• Why would Utah, a state with a vibrant economy and strong, consistent population growth, experience a sudden slowdown in the membership of its predominant faith? (sltrib.com)
  • While No. 18 BYU fell 35-20 at home against Utah State, the Cougars' biggest loss came when Heisman candidate Tysom Hill suffered a fractured left leg in the first half. (si.com)
  • With 2:43 to play in the first half, Hill scrambled to the left before being tackled by Utah State safety Brian Suite . (si.com)
  • Utah State forced 11 turnovers in its past three games, and that ball-hawking trend continued against BYU. (si.com)
  • The Cougars came in averaging 230.2 yards on the ground, but BYU's rushing attack also couldn't hang with Utah State and managed just 154 yards on 34 carries. (si.com)
  • Utah State star Chuckie Keeton , who returned this year from a torn ACL, re-injured his left knee against Wake Forest on Sept. 13. (si.com)
  • All four of Garretson's touchdowns came in the first half when Utah State netted three unanswered scores in the second quarter to take a 28-14 lead. (si.com)
  • Thus far, Colorado , Florida , Maine , Massachusetts , Michigan , New York and the U.S. Virgin Islands have enrolled as state or territory members. (aarp.org)
  • In response, on November 10, 2008, Equality Utah proposed a number of bills to the Utah State Legislature affording Utah citizens those rights and asked the LDS Church to "stand by" those statements. (wikipedia.org)
  • Utah State University is proud to be involved in the 2008 IGEM competition for its first year. (igem.org)
  • This project was carried out at Utah State University in beautiful Logan, Utah. (igem.org)
  • The Utah State University iGEM team project is focused on creating an efficient system for production and monitoring PHA production in microorganisms. (igem.org)
  • Stephen Merrigan is currently working on a MS in Biological Engineering at Utah State studying biodiesel production from algae, and has a background in Microbiology. (igem.org)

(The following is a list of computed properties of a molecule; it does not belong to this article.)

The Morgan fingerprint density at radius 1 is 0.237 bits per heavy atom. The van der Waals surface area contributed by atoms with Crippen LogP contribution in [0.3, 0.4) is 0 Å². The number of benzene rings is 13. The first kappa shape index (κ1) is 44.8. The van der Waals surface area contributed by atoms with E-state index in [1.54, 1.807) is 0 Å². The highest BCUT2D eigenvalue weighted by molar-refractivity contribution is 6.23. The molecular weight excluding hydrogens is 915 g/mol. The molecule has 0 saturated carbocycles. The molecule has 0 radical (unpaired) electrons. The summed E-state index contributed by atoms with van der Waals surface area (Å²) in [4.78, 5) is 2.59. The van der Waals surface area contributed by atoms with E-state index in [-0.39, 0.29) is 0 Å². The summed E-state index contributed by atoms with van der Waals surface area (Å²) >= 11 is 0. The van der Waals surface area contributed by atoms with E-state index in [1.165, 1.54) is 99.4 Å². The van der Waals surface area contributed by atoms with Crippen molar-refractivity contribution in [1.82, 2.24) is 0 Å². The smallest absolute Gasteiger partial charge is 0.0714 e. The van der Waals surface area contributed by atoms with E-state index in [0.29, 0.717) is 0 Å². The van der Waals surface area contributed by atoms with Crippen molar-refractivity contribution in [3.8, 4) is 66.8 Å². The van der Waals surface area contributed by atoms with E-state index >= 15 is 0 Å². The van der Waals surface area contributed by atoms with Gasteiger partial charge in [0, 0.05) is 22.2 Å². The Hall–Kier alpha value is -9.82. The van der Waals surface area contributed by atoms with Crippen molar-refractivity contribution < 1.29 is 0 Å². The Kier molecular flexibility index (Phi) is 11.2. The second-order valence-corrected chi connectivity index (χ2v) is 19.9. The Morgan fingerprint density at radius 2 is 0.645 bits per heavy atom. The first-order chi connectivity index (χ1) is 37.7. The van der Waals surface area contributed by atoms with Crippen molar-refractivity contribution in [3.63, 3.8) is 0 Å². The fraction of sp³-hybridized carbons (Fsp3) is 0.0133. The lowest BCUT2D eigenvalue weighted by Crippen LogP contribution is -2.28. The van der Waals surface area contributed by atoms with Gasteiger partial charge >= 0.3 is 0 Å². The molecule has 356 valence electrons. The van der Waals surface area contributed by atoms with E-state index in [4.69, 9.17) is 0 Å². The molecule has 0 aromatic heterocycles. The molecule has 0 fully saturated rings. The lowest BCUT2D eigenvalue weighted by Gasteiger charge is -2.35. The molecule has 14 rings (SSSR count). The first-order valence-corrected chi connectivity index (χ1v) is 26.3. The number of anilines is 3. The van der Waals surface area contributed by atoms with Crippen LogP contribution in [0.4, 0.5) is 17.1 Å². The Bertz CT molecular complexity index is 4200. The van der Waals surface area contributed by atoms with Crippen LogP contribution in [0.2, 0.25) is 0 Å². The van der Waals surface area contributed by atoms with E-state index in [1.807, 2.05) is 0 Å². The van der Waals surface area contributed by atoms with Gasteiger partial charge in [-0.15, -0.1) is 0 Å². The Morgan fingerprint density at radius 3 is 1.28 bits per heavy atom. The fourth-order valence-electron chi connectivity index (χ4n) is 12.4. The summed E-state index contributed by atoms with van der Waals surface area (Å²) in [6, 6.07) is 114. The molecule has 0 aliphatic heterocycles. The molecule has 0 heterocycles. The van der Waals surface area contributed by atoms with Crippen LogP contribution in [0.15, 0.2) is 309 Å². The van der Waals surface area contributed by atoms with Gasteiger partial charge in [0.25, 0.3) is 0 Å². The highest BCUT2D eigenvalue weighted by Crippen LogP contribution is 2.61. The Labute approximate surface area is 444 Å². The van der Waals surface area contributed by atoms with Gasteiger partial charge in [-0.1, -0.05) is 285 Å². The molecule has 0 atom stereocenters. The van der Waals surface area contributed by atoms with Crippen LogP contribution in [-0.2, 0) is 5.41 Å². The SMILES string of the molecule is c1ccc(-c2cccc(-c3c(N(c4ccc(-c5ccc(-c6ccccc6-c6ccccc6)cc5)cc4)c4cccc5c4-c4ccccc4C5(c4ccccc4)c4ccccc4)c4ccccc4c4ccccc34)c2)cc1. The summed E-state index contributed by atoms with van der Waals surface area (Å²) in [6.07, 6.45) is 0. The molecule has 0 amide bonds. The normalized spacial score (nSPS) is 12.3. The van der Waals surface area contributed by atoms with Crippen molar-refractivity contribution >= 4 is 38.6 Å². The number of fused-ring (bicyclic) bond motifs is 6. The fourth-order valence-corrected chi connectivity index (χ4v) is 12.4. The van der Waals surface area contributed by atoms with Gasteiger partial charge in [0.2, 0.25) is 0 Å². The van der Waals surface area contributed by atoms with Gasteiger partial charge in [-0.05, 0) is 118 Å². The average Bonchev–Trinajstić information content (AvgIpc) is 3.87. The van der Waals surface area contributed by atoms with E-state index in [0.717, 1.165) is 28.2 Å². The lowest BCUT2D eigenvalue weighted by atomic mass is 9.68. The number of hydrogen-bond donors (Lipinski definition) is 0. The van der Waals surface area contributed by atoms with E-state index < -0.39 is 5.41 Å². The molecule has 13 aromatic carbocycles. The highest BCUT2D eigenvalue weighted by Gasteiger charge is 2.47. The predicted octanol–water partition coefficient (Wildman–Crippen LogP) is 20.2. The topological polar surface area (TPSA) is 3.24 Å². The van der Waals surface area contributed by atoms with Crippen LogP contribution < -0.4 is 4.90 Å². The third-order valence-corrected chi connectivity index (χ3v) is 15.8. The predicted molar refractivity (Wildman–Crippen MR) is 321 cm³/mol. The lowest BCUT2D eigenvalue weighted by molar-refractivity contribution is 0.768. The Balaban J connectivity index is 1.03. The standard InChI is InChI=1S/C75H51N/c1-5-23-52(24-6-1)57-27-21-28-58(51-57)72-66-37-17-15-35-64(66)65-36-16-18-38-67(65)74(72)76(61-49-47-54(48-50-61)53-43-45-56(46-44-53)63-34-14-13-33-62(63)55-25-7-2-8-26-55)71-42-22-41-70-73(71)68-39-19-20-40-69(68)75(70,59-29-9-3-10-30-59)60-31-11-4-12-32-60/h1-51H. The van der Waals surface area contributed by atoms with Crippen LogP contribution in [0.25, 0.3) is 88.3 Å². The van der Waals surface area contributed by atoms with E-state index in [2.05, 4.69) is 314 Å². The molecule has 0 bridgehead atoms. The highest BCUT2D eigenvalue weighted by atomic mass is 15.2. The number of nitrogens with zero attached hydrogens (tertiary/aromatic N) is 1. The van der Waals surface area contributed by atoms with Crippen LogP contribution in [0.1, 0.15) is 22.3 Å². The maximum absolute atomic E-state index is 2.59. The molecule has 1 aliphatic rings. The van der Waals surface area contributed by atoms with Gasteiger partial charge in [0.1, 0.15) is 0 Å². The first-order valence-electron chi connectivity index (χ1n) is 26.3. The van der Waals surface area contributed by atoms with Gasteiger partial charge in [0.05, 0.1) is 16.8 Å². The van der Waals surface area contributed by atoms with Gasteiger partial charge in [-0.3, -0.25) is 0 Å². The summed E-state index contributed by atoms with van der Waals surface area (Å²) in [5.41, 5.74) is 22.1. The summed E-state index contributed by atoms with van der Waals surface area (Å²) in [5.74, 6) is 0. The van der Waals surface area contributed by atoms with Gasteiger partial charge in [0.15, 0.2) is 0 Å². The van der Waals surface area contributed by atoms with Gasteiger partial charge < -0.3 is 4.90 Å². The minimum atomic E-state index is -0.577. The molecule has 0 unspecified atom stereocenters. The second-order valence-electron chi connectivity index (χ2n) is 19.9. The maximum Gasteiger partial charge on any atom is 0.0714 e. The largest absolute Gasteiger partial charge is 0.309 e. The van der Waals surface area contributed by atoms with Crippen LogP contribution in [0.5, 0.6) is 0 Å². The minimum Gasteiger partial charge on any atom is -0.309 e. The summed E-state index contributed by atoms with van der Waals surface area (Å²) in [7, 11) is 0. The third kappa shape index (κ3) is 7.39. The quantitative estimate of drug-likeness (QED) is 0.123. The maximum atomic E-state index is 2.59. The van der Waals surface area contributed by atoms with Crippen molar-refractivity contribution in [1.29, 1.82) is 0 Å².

• Sen. Curt Bramble, an accountant and state legislator, is telling Utah doctors what to do. (slate.com)
  • Just last year, Utah House Republicans tried to block the ACA Medicaid expansion in the state on ideological grounds. (slate.com)
  • The law probably won't affect too many women seeking abortions in Utah-the Tribune reported that just 17 women received abortions at or after 20 weeks gestation in 2014, and the state bans abortions after fetal viability, between 22 and 24 weeks. (slate.com)
  • Not far from Moab, Utah, the state has already leased land to a Canadian energy development company that recently changed its name to U.S. Oil Sands. (truth-out.org)
  • Child-fatality reviews released by the Utah Department of Human Services tell the tragic stories of children who have died after receiving state attention. (deseretnews.com)
  • The fatality reviews have taken on greater significance and are arguably more timely and complete since the National Center for Youth Law sued the state of Utah in 1993. (deseretnews.com)
  • In his 2010 State of the State address, Governor Herbert announced his intent to create the Utah Energy Initiative, a 10 year strategic energy plan that combines Utah's rich abundance of diverse natural resources with innovative and entrepreneurial spirit. (aga.org)
  • SPRINGVILLE, Utah (AP) - Relatives of five Utah family members found dead in their home of mysterious causes over the weekend said Tuesday they are looking for answers that could give them closure. (washingtontimes.com)
  • SPRINGVILLE - A Utah climber, hanging on a rock, recorded the moment a 300-pound chunk of it suddenly broke off. (fox13now.com)